How Much Each State Will Receive From the Coronavirus Relief Fund in the CARES Act
The new bipartisan economic stimulus legislation — known as the CARES Act — contains significant new resources to help states address their massive, immediate budget problems due to COVID-19, though states will almost certainly need more aid in coming months.
The centerpiece of the state aid is the $150 billion Coronavirus Relief Fund, which state, tribal, and local governments can use this year to meet costs connected to the virus. Each state will receive at least $1.25 billion — though the District of Columbia will only receive about $500 million — while the most populous states (California and Texas) will receive over $10 billion each, we estimate. (See Table 1.) In most states, a portion of the funding will go to local governments serving populations over 500,000. Tribal governments will receive $8 billion.
The CARES Act also includes $30 billion for elementary and secondary schools and colleges and universities, $25 billion for mass transit systems, $5 billion for community development block grants (30 percent of which will go to state governments), $3.5 billion for child care, and $400 million to prepare for elections, among other funding directed to states.
States and tribes are incurring huge new costs as they seek to contain and treat the coronavirus and respond to the virus-induced spike in joblessness and related human needs. At the same time, they’re projecting sharply lower tax revenues due to the widespread collapse of economic activity brought about by the virus’ spread and needed containment activities. If they respond to this dire fiscal crisis by laying off state and tribal employees, scaling back government contracts for businesses, and cutting public services and other forms of spending, those actions will make the recession worse. (Tribes are uniquely vulnerable to the downturn since tribal businesses deeply affected by the virus and downturn, such as casinos, often generate vital government revenue for tribes to run programs such as public health and child care.) Given the economy’s extremely rapid decline and the extraordinary damage being done to state, tribal, and local budgets, federal policymakers very likely will need to come back and provide more help to states and families affected by the crisis.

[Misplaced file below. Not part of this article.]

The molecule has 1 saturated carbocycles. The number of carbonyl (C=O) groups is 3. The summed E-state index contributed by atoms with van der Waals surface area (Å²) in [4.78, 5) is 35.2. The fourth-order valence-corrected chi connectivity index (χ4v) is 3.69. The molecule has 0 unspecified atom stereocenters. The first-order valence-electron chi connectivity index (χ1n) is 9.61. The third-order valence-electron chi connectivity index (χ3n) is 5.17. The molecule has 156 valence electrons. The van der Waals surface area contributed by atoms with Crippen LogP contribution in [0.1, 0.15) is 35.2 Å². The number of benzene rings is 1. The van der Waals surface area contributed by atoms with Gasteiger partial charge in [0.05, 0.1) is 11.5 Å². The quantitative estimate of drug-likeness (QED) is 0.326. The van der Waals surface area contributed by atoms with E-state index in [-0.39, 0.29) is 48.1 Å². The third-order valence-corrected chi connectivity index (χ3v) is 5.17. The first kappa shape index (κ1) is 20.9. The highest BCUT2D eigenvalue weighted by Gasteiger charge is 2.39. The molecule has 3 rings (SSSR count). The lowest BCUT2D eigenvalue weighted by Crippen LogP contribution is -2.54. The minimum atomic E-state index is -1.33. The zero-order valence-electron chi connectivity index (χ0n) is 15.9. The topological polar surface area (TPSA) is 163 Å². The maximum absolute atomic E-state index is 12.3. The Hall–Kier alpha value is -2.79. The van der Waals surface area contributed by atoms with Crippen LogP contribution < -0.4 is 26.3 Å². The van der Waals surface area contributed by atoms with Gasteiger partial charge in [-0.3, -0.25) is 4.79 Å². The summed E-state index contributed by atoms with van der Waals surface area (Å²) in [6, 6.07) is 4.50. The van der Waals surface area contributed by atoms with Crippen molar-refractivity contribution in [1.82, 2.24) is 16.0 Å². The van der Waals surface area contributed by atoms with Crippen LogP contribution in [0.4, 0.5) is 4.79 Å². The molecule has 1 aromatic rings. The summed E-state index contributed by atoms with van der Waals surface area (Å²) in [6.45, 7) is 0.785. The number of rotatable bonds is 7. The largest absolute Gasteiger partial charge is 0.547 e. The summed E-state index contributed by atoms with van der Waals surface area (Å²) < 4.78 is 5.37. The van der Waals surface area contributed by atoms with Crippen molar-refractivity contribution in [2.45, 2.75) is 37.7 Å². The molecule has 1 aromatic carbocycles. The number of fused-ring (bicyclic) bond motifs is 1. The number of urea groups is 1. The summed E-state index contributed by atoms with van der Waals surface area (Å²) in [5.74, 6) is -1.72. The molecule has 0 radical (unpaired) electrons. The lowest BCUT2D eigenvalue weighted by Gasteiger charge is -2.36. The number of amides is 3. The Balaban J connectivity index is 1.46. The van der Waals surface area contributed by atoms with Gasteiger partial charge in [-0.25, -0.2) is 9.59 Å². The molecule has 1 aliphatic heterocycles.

|Distribution of Coronavirus Relief Fund, by State|
|State||Total distribution (millions)|
|District of Columbia||$495|